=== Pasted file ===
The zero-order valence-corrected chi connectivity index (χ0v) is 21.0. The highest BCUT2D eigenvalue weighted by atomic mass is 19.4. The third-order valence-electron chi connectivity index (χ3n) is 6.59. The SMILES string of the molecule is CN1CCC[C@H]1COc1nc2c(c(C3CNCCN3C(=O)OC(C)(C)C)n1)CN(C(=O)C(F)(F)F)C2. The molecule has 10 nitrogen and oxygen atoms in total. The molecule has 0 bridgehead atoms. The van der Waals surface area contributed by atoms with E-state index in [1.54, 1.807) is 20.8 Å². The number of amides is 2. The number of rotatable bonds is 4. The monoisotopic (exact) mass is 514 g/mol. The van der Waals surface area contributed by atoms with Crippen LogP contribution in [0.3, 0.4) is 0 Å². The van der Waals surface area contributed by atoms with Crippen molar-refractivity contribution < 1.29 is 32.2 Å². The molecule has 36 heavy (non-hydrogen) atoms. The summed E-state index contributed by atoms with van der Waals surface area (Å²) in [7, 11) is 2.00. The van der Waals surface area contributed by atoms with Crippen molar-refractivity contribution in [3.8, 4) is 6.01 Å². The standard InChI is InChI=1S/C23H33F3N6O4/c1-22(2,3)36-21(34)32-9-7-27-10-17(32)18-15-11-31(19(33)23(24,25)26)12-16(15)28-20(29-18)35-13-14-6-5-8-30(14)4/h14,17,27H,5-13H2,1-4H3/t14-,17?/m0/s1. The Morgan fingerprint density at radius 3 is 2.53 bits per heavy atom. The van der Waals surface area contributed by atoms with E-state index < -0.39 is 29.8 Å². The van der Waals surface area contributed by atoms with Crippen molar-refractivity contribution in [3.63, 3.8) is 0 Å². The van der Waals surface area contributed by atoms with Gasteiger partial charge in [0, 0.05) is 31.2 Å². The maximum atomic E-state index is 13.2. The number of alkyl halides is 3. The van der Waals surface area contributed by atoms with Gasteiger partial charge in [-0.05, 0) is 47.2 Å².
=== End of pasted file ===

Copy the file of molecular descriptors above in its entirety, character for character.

The zero-order valence-corrected chi connectivity index (χ0v) is 21.0. The highest BCUT2D eigenvalue weighted by atomic mass is 19.4. The third-order valence-electron chi connectivity index (χ3n) is 6.59. The SMILES string of the molecule is CN1CCC[C@H]1COc1nc2c(c(C3CNCCN3C(=O)OC(C)(C)C)n1)CN(C(=O)C(F)(F)F)C2. The molecule has 10 nitrogen and oxygen atoms in total. The molecule has 0 bridgehead atoms. The van der Waals surface area contributed by atoms with E-state index in [1.54, 1.807) is 20.8 Å². The number of amides is 2. The number of rotatable bonds is 4. The monoisotopic (exact) mass is 514 g/mol. The van der Waals surface area contributed by atoms with Crippen LogP contribution in [0.3, 0.4) is 0 Å². The van der Waals surface area contributed by atoms with Crippen molar-refractivity contribution < 1.29 is 32.2 Å². The molecule has 36 heavy (non-hydrogen) atoms. The summed E-state index contributed by atoms with van der Waals surface area (Å²) in [7, 11) is 2.00. The van der Waals surface area contributed by atoms with Crippen molar-refractivity contribution in [3.8, 4) is 6.01 Å². The standard InChI is InChI=1S/C23H33F3N6O4/c1-22(2,3)36-21(34)32-9-7-27-10-17(32)18-15-11-31(19(33)23(24,25)26)12-16(15)28-20(29-18)35-13-14-6-5-8-30(14)4/h14,17,27H,5-13H2,1-4H3/t14-,17?/m0/s1. The Morgan fingerprint density at radius 3 is 2.53 bits per heavy atom. The van der Waals surface area contributed by atoms with E-state index < -0.39 is 29.8 Å². The van der Waals surface area contributed by atoms with Crippen molar-refractivity contribution in [3.63, 3.8) is 0 Å². The van der Waals surface area contributed by atoms with Gasteiger partial charge in [0, 0.05) is 31.2 Å². The maximum atomic E-state index is 13.2. The number of alkyl halides is 3. The van der Waals surface area contributed by atoms with Gasteiger partial charge in [-0.05, 0) is 47.2 Å².